We first sailed together early in the winter but I have been traveling cross-country to train on a lot of weekends, so we've racked up a fair number of days already. We're having a blast and we're both really excited to master the boat together. Our two engineering minds are always thinking of ways to optimize performance, so it's fun to have these nerdy conversations and keep pushing forward.

We have well-defined roles onboard, which helps communication, but we haven't raced together yet, so I'm sure we'll have more strategical and tactical comms to iron out. Each having 'fast boat' experience means we both know what's important to focus on in each moment, so everything onboard is smooth so far, despite not having sailed together very long.

Has it been a huge transition going from a high-performance monohull to a foiling multi-hull? Can you tell us about this transition/evolution in your sailing?
It has actually been a much smaller transition than I thought, on foils the boat balance feels much more like a skiff. I sailed the Nacra 17 for a total of about two weeks before we sailed the foiling one for a week.

The foiling is a big change and I'm fortunate that Bora has so much foiling experience. I'm actually glad I sailed the 49erFX last quad over the Nacra, as I feel it's an advantage to have those skills now that the boat is foiling. By the end of one week of foiling it was already feeling like second nature, like I had been doing it for a long time. I’m definitely excited to be going in the direction of the future of high-performance sailing.

Do you find that the level of onboard intensity is higher on the 49erFX or the Nacra 17? Can you explain?
On the Nacra 17 MK2, the top speeds will be higher than in the 49erFX, so that adds intensity due to higher closing speeds in boat-on-boat situations.

Physically, it's pretty much the same. I trim mainsheet and spinsheet in both boats. Getting the kite up in the FX is a little harder than in the Nacra, and in the Nacra I move the kitesheet less because we have so much apparent wind, but the Nacra mainsheet load is significantly higher.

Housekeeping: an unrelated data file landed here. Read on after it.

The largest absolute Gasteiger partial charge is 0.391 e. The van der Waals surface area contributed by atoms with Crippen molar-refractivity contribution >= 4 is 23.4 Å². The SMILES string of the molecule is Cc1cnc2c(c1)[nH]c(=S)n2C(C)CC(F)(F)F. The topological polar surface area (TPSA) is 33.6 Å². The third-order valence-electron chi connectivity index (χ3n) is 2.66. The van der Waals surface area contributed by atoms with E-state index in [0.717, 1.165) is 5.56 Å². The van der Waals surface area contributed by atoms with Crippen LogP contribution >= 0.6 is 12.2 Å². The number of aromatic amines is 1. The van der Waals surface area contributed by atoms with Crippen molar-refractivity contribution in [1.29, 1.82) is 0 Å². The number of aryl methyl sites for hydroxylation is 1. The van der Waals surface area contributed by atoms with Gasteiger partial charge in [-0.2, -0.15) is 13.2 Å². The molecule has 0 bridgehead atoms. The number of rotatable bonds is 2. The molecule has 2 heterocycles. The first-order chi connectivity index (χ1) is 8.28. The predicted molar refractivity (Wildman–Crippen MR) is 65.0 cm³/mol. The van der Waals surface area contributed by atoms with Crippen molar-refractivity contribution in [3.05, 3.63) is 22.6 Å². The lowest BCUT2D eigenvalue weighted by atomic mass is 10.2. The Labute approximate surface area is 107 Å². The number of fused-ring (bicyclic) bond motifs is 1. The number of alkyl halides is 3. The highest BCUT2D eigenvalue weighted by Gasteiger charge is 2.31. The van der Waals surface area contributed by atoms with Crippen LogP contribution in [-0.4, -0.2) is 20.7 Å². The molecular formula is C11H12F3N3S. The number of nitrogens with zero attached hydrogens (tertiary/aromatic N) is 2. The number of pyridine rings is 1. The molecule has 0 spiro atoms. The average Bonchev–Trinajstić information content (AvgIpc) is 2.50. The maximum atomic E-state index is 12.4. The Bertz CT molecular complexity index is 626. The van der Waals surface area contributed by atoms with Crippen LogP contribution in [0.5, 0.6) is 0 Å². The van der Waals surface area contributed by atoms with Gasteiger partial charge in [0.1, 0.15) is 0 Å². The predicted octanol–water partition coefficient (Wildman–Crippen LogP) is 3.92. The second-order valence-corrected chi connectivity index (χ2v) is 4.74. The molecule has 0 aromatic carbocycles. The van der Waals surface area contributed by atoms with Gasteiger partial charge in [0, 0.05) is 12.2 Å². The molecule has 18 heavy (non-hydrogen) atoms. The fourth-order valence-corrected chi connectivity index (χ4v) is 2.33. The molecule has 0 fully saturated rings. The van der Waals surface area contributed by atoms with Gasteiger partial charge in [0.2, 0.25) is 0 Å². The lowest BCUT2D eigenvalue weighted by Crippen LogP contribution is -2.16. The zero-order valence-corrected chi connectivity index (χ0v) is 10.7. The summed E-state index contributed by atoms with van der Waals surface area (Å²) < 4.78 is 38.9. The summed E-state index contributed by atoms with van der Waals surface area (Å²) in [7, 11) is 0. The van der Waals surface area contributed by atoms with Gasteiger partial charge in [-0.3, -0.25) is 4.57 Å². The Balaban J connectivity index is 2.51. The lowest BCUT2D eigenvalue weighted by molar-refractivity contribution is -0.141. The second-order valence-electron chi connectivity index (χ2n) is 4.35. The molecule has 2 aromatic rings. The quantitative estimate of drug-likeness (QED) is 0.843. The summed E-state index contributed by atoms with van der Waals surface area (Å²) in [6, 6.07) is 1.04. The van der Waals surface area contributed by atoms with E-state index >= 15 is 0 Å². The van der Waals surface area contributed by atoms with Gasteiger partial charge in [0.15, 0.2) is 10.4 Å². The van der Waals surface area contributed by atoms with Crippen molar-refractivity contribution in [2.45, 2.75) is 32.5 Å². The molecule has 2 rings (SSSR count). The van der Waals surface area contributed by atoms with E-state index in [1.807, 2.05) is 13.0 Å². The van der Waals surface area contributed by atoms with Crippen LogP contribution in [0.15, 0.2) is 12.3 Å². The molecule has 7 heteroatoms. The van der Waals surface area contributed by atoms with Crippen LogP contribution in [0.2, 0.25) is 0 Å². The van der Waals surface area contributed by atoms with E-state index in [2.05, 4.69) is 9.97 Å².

In both boats, the crew is so vital, and the teamwork and coordination to keep the boat moving as fast as possible at all times-so as not drop off the foils, for instance-while anticipating tactical situations means the intensity will always be high.

Are you sailing full-time at this point or are you still pursuing your master’s degree at Stanford? If it’s the later, can you explain your school-sailing balance?
I am still pursuing my Master's Degree at Stanford, it is in Mechanical Engineering with a concentration in Mechatronics. Mechatronics is interdisciplinary; it is where mechanical design, electronics, programming, and control systems intersect. I really like that mix and there's so much possibility there.

So I've spent the last six months going to Crossfit first thing in the morning and then spending all day-and night-building robots.

As far as school-sailing balance, let's say my dedication to getting through my classes while getting this campaign off to a strong start means I haven't got to sleep or hang out with my friends as much as I'd like, and I'm only home about one weekend per month.

It can be overwhelming but then I focus on being grateful to have two incredible opportunities to seize. College sailing taught me a lot about time-management and red-eye flights. The harder I work, the luckier I get. I'll graduate in June and then I’ll be full-time sailing. I'm sure Bora and I will have some engineering side-projects to stay occupied!

Are you guys at the stage of your training where you are thinking about the 2020 venue, or are you still working on mastering the boat?
With the Nacra 17 MK2 being a new boat to me—and everyone else, for that matter—the main focus is mastering the boat for boathandling and boatspeed. Those aspects will outweigh any others for at least the first 18 months, probably longer. At this point in the quad, there is plenty of time to learn about the 2020 venue once we get more hours in the boat.

Have you guys mastered foiling tacks and gybes yet?
We were able to pull off multiple foiling gybes during our first week of foiling on the prototype Nacra 17 MK2 in late March. It's a really cool feeling. A lot of details have to be done well to make it happen.

Foiling tacks will take a lot longer but it's just a matter of time.